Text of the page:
Contributed by: Helen Leung, Director of Social Impact at LA-Más.
Often times, traditional processes to transform vacant spaces take a lot of time and money, requiring complicated permits and professional services. In many of these instances, there are meaningful opportunities to exercise a bit of creativity. My home, the river adjacent community of Elysian Valley located in northeast Los Angeles is home to the annual Frogtown Artwalk, a community event celebrating the creativity of the artists and makers in a hidden neighborhood mixed with residential and manufacturing uses. While the City of Los Angeles is developing a signage plan along the LA River, requiring months of planning, the Elysian Valley Arts Collective worked with LA-Más on an alternative strategy. With the help of local students, we implemented a temporary signage solution for Artwalk participants with a low-cost DIY approach using laser cut boards and colorful cans of spray paint. As a result, several months later, the series of DIY street signage remains the only wayfinding system along the river.
The concept of low-technology DIY solutions that have a high community impact is compelling. As focus on transforming vacant and underutilized space heightens, we encourage this approach as a short term alternative that engages community members and inspire creativity. We recognize that there always a myriad of rules and regulations associated with some of the ideas below. However, we hope that these ideas spark conversations and acknowledge that great ideas may occasionally walk the line between asking for forgiveness and asking for permission. Here are some favorites from the LA-Más team:
1) WiFi Hotspots
As the City of LA continues to debate the merits of free Wifi, many low-income communities continue to face high barriers to internet access. Imagine creating an outdoor WiFi hub coupled with benches that provide an opportunity for citizens to send a quick e-mail without having to buy a cup of coffee. One strategy includes WiFi sharing by neighbors of vacant spaces.
2) Public bike repair stations
With bicycling use on the rise in the city, there is a growing demand for bike services. However, what happens when your local bike shop is closed? In Cambridge, several free bike repair stations providing a pump and an assortment of tools were installed. With costs at $1000, community members can seek support from their Neighborhood Council or local businesses. A local bike station could serve as a sponsor. By identifying vacant spaces adjacent to bicycle lanes, communities can target sites strategically.
3) Little Free library
The growing popularity of little free libraries provides a community-oriented alternative to the Kindle revolution by creating a free book exchange network while sprinkling charm to places across the nation, including our very own Grand Park. For less than $200, you can purchase a little library, but with places like MakerCity LA, why not build your own?
4) Tools library
In vacant spaces that have an existing structure, there is an opportunity to create a library of other sorts. A tool library enables community members to borrow or rent tools and can be seeded with support from home improvement companies. Communities with or adjacent to manufacturing or industrial businesses may find that spare tools are plenty. Funds generated from rentals or late fees can help support ideas for other vacant spaces.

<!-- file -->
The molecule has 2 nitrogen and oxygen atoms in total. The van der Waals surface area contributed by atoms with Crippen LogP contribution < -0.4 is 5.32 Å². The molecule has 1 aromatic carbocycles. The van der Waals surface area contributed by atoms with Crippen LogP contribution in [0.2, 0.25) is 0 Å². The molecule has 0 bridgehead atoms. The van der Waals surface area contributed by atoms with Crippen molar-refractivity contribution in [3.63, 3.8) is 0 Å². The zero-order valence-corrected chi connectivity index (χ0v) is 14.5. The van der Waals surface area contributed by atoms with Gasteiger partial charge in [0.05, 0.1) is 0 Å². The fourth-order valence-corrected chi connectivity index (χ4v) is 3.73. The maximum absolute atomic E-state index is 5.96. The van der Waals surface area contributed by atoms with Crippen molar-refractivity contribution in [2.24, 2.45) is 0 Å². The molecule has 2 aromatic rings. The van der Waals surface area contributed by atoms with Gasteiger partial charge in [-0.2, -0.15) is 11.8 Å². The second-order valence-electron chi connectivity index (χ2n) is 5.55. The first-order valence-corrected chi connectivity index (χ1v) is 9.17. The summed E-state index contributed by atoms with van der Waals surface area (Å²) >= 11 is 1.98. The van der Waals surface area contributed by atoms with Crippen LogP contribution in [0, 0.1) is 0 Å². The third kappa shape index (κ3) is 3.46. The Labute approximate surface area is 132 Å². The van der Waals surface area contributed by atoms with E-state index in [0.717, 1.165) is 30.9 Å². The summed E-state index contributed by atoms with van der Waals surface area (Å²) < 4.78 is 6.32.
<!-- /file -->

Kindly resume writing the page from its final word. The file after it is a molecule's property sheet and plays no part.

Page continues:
5) Public art
The installation of public art such as kinetic sculptures and interactive displays can encourage social and community activity. Michael Todd’s four year long outdoor sculpture installation at Barnsdall Art Park re-conceptualizes how public space can provide delight-driven opportunities for children and young adults by encouraging endless climbing, ducking, and peering.
6) Late night theater
Pop up events are a popular tool to bring together different people in unexpected places. Perhaps a theme that resonates most with vacant spaces is the concept of activation. A successful way to activate a space is through thoughtful entertainment. For example, the LA River Revitalization Corporation hosted a series of free movie screenings last summer at Marsh Street Park along the LA River, encouraging participants to bike to a residential neighborhood, activate a space that would otherwise be vacant in the evening, and connect with neighbors.
7) Community composting
The composting movement is stronger than ever, especially with organizations like LA Compost testing new models for transforming yard materials and food scrapes into an educational tool and business enterprise. With a simple compost bin in a vacant space, communities members who have never before composted could be encouraged to use someone else’s yard. This is a great option in places where community gardens are abundant, but composting space is limited.
8) Soil remediation
Many vacant lots face various levels of contamination. In Detroit, a diverse community effort, including a soccer team and Wayne State University, created a soil remediation system using specific plants, such as a sunflowers and tomatoes, to remove hazardous materials and toxins. An educational public forum was created, drawing attention to both the history of the site and the important of the remediation for the future.
As the LA Open Acres’ initiative continues to develop a strong platform and toolbox for transform vacant spaces, we hope that organizations like ours can work with community organizations on creative strategies that build and engage community while transforming spaces in both time and cost efficient ways.
Author: Helen Leung is Director of Social Impact at LA-Más, a non-profit design firm working in the intersection of community development, the built environment, and public health in low-income communities. Helen can be reached at helen[at]mas.la